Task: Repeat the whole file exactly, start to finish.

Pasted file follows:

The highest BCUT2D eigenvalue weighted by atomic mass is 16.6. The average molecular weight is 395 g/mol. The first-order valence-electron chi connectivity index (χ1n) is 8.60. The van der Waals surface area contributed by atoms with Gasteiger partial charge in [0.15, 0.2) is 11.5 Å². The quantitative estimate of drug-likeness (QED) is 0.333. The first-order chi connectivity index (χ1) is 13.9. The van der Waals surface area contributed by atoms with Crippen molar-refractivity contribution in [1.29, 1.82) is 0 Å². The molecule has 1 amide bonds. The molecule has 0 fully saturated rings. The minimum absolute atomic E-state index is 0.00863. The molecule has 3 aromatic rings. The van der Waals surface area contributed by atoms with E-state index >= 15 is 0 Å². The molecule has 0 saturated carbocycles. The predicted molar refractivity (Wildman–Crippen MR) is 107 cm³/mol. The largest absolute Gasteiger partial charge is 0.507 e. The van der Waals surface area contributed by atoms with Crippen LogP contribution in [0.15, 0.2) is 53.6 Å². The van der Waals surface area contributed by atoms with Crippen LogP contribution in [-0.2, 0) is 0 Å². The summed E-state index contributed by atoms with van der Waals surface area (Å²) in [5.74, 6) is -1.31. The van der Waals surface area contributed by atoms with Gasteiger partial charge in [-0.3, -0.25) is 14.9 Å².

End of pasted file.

The highest BCUT2D eigenvalue weighted by atomic mass is 16.6. The average molecular weight is 395 g/mol. The first-order valence-electron chi connectivity index (χ1n) is 8.60. The van der Waals surface area contributed by atoms with Gasteiger partial charge in [0.15, 0.2) is 11.5 Å². The quantitative estimate of drug-likeness (QED) is 0.333. The first-order chi connectivity index (χ1) is 13.9. The van der Waals surface area contributed by atoms with Crippen molar-refractivity contribution in [1.29, 1.82) is 0 Å². The molecule has 1 amide bonds. The molecule has 0 fully saturated rings. The minimum absolute atomic E-state index is 0.00863. The molecule has 3 aromatic rings. The van der Waals surface area contributed by atoms with E-state index >= 15 is 0 Å². The molecule has 0 saturated carbocycles. The predicted molar refractivity (Wildman–Crippen MR) is 107 cm³/mol. The largest absolute Gasteiger partial charge is 0.507 e. The van der Waals surface area contributed by atoms with Crippen LogP contribution in [0.15, 0.2) is 53.6 Å². The van der Waals surface area contributed by atoms with Crippen LogP contribution in [-0.2, 0) is 0 Å². The summed E-state index contributed by atoms with van der Waals surface area (Å²) in [5.74, 6) is -1.31. The van der Waals surface area contributed by atoms with Gasteiger partial charge in [-0.3, -0.25) is 14.9 Å².